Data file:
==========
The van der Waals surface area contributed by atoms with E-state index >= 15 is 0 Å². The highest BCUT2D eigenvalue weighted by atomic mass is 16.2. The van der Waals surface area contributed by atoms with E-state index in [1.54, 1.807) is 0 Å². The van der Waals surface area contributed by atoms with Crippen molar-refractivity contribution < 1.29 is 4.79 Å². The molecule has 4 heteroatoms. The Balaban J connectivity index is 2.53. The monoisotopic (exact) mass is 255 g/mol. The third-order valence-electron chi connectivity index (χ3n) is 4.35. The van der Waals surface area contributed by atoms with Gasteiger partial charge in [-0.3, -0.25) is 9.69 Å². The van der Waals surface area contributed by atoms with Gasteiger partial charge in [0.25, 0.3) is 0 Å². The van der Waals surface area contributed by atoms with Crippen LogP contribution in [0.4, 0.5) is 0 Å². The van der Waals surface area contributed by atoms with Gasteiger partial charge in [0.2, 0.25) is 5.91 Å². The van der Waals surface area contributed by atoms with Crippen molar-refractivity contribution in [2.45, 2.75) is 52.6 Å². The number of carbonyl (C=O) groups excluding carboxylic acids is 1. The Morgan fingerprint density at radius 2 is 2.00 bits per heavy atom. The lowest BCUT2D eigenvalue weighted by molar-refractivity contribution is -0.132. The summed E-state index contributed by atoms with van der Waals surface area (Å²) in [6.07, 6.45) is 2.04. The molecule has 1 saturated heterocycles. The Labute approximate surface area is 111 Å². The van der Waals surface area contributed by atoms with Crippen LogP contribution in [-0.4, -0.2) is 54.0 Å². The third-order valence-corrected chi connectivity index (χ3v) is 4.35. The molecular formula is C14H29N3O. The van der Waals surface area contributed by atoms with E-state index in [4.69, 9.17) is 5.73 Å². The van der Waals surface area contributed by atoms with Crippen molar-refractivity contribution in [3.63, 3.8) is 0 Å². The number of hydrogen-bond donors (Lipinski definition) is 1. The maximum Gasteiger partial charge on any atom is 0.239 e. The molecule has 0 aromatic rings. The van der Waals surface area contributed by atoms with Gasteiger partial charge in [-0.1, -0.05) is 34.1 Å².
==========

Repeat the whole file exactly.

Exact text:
The van der Waals surface area contributed by atoms with E-state index >= 15 is 0 Å². The highest BCUT2D eigenvalue weighted by atomic mass is 16.2. The van der Waals surface area contributed by atoms with E-state index in [1.54, 1.807) is 0 Å². The van der Waals surface area contributed by atoms with Crippen molar-refractivity contribution < 1.29 is 4.79 Å². The molecule has 4 heteroatoms. The Balaban J connectivity index is 2.53. The monoisotopic (exact) mass is 255 g/mol. The third-order valence-electron chi connectivity index (χ3n) is 4.35. The van der Waals surface area contributed by atoms with Gasteiger partial charge in [-0.3, -0.25) is 9.69 Å². The van der Waals surface area contributed by atoms with Gasteiger partial charge in [0.25, 0.3) is 0 Å². The van der Waals surface area contributed by atoms with Crippen LogP contribution in [0.4, 0.5) is 0 Å². The van der Waals surface area contributed by atoms with Gasteiger partial charge in [0.2, 0.25) is 5.91 Å². The van der Waals surface area contributed by atoms with Crippen molar-refractivity contribution in [2.45, 2.75) is 52.6 Å². The number of carbonyl (C=O) groups excluding carboxylic acids is 1. The Morgan fingerprint density at radius 2 is 2.00 bits per heavy atom. The lowest BCUT2D eigenvalue weighted by molar-refractivity contribution is -0.132. The summed E-state index contributed by atoms with van der Waals surface area (Å²) in [6.07, 6.45) is 2.04. The molecule has 1 saturated heterocycles. The Labute approximate surface area is 111 Å². The van der Waals surface area contributed by atoms with Crippen LogP contribution in [-0.4, -0.2) is 54.0 Å². The third-order valence-corrected chi connectivity index (χ3v) is 4.35. The molecular formula is C14H29N3O. The van der Waals surface area contributed by atoms with E-state index in [4.69, 9.17) is 5.73 Å². The van der Waals surface area contributed by atoms with Crippen molar-refractivity contribution in [3.63, 3.8) is 0 Å². The number of hydrogen-bond donors (Lipinski definition) is 1. The maximum Gasteiger partial charge on any atom is 0.239 e. The molecule has 0 aromatic rings. The van der Waals surface area contributed by atoms with Gasteiger partial charge in [-0.1, -0.05) is 34.1 Å².